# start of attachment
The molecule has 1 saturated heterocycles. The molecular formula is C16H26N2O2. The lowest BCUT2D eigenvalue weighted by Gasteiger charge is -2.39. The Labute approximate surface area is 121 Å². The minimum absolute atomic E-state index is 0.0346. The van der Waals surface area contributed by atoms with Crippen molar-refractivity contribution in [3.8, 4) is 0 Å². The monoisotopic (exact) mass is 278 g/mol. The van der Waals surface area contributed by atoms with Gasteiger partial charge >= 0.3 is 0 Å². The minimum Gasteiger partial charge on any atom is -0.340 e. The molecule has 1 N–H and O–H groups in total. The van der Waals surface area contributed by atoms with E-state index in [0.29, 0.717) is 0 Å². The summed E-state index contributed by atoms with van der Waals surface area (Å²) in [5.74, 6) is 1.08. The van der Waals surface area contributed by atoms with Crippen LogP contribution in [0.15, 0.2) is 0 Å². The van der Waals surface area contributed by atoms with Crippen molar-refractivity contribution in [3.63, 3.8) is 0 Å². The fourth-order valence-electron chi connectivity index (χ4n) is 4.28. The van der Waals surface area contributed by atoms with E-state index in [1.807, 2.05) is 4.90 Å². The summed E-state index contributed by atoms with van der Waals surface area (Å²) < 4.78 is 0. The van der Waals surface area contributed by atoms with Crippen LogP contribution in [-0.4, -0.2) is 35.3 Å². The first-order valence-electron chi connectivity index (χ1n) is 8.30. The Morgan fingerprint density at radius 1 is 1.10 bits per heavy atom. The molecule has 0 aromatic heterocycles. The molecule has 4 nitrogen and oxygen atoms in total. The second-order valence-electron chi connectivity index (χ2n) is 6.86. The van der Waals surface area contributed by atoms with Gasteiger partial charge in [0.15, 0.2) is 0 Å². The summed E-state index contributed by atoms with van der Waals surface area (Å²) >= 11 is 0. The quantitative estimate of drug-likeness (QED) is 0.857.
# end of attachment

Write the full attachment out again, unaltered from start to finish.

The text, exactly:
The molecule has 1 saturated heterocycles. The molecular formula is C16H26N2O2. The lowest BCUT2D eigenvalue weighted by Gasteiger charge is -2.39. The Labute approximate surface area is 121 Å². The minimum absolute atomic E-state index is 0.0346. The van der Waals surface area contributed by atoms with Crippen molar-refractivity contribution in [3.8, 4) is 0 Å². The monoisotopic (exact) mass is 278 g/mol. The van der Waals surface area contributed by atoms with Gasteiger partial charge >= 0.3 is 0 Å². The minimum Gasteiger partial charge on any atom is -0.340 e. The molecule has 1 N–H and O–H groups in total. The van der Waals surface area contributed by atoms with E-state index in [0.29, 0.717) is 0 Å². The summed E-state index contributed by atoms with van der Waals surface area (Å²) in [5.74, 6) is 1.08. The van der Waals surface area contributed by atoms with Crippen LogP contribution in [0.15, 0.2) is 0 Å². The van der Waals surface area contributed by atoms with Crippen molar-refractivity contribution in [3.63, 3.8) is 0 Å². The fourth-order valence-electron chi connectivity index (χ4n) is 4.28. The van der Waals surface area contributed by atoms with E-state index in [1.807, 2.05) is 4.90 Å². The summed E-state index contributed by atoms with van der Waals surface area (Å²) < 4.78 is 0. The van der Waals surface area contributed by atoms with Crippen LogP contribution in [-0.4, -0.2) is 35.3 Å². The first-order valence-electron chi connectivity index (χ1n) is 8.30. The Morgan fingerprint density at radius 1 is 1.10 bits per heavy atom. The molecule has 0 aromatic heterocycles. The molecule has 4 nitrogen and oxygen atoms in total. The second-order valence-electron chi connectivity index (χ2n) is 6.86. The van der Waals surface area contributed by atoms with Gasteiger partial charge in [0.15, 0.2) is 0 Å². The summed E-state index contributed by atoms with van der Waals surface area (Å²) >= 11 is 0. The quantitative estimate of drug-likeness (QED) is 0.857.